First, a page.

Photo: First place team in Under 500 Section at 2015 Queen's Quest chess tournament from Rainbow Elementary.
4. Recognize girls at tournaments.
When girls are outnumbered by boys at tournaments, it is easy for them to feel isolated, particularly on teams where they are significantly outnumbered. They may not play on a team with 40 percent female students like mine at Rainbow Elementary. At a recent tournament of around 200 students in Madison, I asked all of the girls to come to the stage to take a “Girl Power” photo so they could see how many of them were there and so they could connect with each other.
The photo opportunity was empowering! I heard and could see the excitement in the crowd as parents were snapping pictures of all the girls who were there to compete. Dispersed among each team, the girls did not feel as significant. Standing on stage together, they could see what a force they were and how much their numbers continue to grow. Try it at your next tournament, and take that photo each year to see how your numbers grow.
5. Start early.
The earlier we introduce girls to chess, the greater our chances to see more girls continuing to compete. Early success is the greatest encouragement any student can receive. If your school chess club only offers admission to older students, you are limiting an access point for female students. By the time students are in third or fourth grade, girls can already feel greatly outnumbered by boys in chess clubs. At a recent local tournament in a neighboring city, we saw our efforts paying great dividends in the K-3 section where half of the awards went to females — all from Madison!
Rookie Rally K-3 winners.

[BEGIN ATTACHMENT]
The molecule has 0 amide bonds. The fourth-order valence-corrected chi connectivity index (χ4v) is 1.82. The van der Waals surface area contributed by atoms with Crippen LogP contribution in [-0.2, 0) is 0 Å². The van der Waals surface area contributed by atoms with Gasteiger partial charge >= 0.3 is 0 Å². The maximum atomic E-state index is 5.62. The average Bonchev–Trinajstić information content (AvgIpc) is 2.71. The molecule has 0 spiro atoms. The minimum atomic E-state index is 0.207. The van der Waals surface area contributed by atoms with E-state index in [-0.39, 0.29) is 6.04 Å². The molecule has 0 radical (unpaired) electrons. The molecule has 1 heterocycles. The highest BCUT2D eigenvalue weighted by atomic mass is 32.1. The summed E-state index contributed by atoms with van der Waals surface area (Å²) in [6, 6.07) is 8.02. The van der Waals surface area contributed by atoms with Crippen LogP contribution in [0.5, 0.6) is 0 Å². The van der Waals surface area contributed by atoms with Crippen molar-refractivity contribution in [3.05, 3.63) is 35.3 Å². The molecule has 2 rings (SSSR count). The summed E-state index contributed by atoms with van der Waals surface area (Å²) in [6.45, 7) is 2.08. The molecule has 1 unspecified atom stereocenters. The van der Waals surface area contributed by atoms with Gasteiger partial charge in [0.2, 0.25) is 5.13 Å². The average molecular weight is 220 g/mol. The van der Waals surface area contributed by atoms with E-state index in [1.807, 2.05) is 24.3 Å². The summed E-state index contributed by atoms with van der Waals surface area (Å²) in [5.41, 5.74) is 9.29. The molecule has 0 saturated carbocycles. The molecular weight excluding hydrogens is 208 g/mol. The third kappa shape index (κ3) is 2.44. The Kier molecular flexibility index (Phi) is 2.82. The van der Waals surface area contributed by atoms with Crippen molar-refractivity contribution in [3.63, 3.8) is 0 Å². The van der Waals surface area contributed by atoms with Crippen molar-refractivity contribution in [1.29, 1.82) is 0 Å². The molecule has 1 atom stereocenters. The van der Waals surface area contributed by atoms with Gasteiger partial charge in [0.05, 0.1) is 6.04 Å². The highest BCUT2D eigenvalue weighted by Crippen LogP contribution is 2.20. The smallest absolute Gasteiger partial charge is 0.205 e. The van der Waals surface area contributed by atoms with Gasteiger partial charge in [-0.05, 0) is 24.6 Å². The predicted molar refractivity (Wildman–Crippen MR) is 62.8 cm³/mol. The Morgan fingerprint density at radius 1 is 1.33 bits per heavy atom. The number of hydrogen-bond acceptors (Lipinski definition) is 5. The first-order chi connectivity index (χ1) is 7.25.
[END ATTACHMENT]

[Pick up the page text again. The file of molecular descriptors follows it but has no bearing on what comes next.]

6. Host a girls chess night.
I have written a previous article about how the Madison City Chess League started a girls chess night program in the summer at a local restaurant. During the school year, we again tapped into the local school system to grow and extend Girls Chess Night by hosting a tour of schools.
Every month, girls chess night is hosted by a different school in Madison. This draws a different set of girls each month as we travel to different host schools and use their chess equipment to play chess with other girls. The girls who come to the event range in ability and are paired accordingly.
Because girls chess night is on Tuesday night, we always participate in the National Fast Chess Hour on ChessKid by providing computers and Chromebooks for our students to log on to play. When I host at Rainbow Elementary, I offer the library/media center for recreational players and a separate playing room for the more serious tournament players. I meet new girls every month that I would never have known were it not for girls chess night.
Girls chess night at Columbia Elementary in Madison.
Girls chess night at Rainbow (left) and Madison (right) Elementary Schools.
7. Offer girls scholarships for camps.
Girls need support and encouragement. Chess camps are a great way for any player to improve, but they tend to be dominated by male participants. Last summer, the Madison City Chess League was able to offer one girl a scholarship to its annual Summer Knights Chess Camp. We had other girls participate, but scholarships will help that number grow.
This spring, MCCL received a donation to its Girls Chess Initiative Fund that will allow two girls to attend Mid-South Summer Chess Camp, a week-long overnight chess camp in Memphis, TN. Summer chess camps that offer girls scholarships can open a door for girls who might not otherwise be able to attend.
8. Look to the future.
There are numerous ideas that have been percolating that need to be discussed and shared among the chess community. Here are a few:
Photo: Constance Wang (Rainbow's top female competitor), Ranae Bartlett (MCCL Executive Director), and Nancy Brandon (Rainbow Chess Team Sponsor).